Tuesday, September 28, 2010

Cuba Says Fired Workers Won't Be Left Defenseless

Sep 28, 2010 11:39 am US/Central

Cuba Says Fired Workers Won't Be Left Defenseless
PAUL HAVEN, Associated Press Writer

HAVANA (AP) ― Cuba on Tuesday gave details of the severance packages it
will offer state workers who lose their jobs in massive government
layoffs slated for the next six months, reassuring a jittery public that
nobody will be left defenseless amid the historic economic reboot.

Many of those fired will receive an offer of alternative work, and can
appeal to labor authorities if they are not happy with it.

For those who cannot find new work immediately, the state will pay
severance of 60 percent of their salary for up to three months,
depending on their seniority, according to an article in the Communist
Party newspaper Granma.

"Cuba will leave no one defenseless," reads the red-letter headline
above the article.

The newspaper has been the preferred conduit of information on the most
sweeping economic changes in Cuba since the early 1990s. No senior Cuban
official, including President Raul Castro, has spoken publicly about the
layoffs since they were announced on Sept. 14.

It was not clear what will happen to workers after the three-month
severance period is up. Many outside economists and Cuba experts have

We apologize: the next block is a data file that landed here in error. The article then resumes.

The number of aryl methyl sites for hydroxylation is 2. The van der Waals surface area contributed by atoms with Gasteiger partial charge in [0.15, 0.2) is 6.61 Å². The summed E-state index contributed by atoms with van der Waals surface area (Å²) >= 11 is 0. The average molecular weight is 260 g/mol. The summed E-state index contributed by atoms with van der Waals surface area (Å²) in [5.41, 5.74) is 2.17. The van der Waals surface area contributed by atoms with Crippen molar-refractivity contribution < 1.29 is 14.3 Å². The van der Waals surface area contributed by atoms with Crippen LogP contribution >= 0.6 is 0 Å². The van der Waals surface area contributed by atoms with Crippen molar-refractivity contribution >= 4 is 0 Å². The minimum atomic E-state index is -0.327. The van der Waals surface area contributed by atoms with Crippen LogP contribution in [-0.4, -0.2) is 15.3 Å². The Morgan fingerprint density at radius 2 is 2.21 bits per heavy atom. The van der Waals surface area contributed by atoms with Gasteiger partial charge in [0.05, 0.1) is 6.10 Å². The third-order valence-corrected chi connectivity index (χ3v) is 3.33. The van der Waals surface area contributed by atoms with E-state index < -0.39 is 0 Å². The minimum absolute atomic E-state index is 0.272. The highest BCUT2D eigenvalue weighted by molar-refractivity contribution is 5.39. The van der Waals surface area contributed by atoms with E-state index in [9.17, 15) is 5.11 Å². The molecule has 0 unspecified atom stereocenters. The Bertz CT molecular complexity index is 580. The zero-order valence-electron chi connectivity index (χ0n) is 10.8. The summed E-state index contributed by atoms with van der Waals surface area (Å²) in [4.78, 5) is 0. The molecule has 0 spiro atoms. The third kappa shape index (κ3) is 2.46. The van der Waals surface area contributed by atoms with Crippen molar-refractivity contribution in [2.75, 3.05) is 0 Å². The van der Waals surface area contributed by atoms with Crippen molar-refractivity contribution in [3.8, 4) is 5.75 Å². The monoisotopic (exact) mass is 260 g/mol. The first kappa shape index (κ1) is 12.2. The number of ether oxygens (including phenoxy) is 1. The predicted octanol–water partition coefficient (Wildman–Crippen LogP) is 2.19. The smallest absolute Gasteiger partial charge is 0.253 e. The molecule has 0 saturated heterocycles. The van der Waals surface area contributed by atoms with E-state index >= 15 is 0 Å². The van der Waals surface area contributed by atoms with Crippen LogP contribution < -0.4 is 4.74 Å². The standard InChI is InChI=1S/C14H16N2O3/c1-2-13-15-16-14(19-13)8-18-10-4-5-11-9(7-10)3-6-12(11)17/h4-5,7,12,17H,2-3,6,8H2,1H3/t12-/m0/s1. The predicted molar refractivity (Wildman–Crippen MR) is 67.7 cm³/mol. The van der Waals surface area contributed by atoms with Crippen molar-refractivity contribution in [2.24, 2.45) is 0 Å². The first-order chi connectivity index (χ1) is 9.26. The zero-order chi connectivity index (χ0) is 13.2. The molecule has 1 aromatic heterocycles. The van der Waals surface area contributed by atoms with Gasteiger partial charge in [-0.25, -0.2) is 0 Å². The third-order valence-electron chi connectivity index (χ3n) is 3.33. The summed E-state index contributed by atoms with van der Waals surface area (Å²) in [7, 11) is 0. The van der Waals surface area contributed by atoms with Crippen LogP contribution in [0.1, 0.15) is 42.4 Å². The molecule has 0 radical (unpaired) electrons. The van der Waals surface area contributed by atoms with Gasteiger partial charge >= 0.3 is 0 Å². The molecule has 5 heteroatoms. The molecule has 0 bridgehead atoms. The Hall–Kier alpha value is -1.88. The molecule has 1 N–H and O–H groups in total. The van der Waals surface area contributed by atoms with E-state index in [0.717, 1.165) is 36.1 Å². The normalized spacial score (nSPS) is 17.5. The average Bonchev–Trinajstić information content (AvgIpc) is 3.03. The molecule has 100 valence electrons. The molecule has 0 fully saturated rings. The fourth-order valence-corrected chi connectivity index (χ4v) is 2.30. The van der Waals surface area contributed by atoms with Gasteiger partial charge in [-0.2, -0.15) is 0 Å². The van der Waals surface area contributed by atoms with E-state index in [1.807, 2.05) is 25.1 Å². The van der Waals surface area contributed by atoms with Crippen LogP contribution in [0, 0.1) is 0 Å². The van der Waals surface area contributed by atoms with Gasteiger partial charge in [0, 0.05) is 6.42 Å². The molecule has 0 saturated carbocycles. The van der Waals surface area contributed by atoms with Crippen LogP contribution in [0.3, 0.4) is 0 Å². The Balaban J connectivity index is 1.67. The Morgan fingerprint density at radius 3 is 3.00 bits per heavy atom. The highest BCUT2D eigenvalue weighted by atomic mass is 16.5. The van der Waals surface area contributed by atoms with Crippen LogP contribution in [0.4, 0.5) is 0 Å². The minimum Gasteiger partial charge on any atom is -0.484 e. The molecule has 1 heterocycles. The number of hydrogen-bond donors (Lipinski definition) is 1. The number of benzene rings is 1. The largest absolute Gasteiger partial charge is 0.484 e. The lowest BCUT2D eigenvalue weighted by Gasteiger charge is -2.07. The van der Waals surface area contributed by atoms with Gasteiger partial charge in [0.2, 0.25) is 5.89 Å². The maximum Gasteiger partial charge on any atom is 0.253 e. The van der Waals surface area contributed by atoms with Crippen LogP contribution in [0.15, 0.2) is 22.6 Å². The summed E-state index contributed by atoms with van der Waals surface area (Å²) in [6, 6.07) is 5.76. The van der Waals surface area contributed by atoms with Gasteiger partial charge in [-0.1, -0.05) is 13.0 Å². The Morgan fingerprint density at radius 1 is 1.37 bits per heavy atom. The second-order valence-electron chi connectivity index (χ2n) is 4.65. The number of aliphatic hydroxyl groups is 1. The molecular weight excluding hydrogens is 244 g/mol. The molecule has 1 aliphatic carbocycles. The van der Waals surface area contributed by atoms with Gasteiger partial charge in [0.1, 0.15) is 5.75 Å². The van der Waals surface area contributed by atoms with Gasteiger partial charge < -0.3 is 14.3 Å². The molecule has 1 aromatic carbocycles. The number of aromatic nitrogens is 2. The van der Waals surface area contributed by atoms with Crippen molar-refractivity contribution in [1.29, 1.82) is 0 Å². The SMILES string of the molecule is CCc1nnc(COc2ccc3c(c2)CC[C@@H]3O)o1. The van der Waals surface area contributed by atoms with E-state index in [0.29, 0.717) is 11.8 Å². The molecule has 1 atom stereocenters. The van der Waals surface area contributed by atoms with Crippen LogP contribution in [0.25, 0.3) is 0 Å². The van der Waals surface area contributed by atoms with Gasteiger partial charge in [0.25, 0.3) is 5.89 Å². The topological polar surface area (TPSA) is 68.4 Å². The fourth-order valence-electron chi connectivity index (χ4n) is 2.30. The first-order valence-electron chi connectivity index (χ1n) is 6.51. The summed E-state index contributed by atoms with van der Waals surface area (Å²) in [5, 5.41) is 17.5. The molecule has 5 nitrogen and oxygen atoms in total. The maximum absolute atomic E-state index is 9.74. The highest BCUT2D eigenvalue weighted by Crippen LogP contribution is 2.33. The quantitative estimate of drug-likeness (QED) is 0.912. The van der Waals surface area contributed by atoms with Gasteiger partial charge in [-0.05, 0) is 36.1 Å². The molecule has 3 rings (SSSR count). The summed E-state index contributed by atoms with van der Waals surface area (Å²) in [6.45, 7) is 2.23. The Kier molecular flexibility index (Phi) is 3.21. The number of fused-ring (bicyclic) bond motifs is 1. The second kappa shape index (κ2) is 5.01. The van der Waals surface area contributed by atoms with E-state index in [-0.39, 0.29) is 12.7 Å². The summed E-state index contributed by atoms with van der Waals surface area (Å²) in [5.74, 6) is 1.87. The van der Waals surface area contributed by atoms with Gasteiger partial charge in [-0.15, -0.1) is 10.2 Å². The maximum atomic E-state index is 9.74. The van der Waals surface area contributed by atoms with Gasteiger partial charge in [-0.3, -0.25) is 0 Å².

expressed doubts that the private sector will be able to absorb so many
workers — one-tenth of the island's labor force — in such a short time.

When it first announced the layoffs, Cuba said it was also reforming the
economy to allow for more private enterprise. Since then, the government
has said it would encourage a wide-range of small businesses, allow
islanders to hire employees not related to them and even give credit to
new entrepreneurs.

The changes have been welcomed by many, but there is also fear that they
will cause upheaval in a nation where people are not accustomed to
fending for themselves.

Cuba's communist government employs some 84 percent of the work force,
paying workers about $20 a month in return for free education and health
care, and nearly free housing, transportation and basic food.

President Raul Castro has said the state can no longer afford such deep
subsidies. He says he wants to lay off 1 million workers in the next
five years, and has complained that Cuba is the only country in the
world where people expect to get paid for not working.

The goal of the reforms is to both trim government payroll and spur a
private sector that will increase taxes paid into state coffers. The
government has said the changes are not meant to signal a break with
socialism or an embrace of free-market capitalism.


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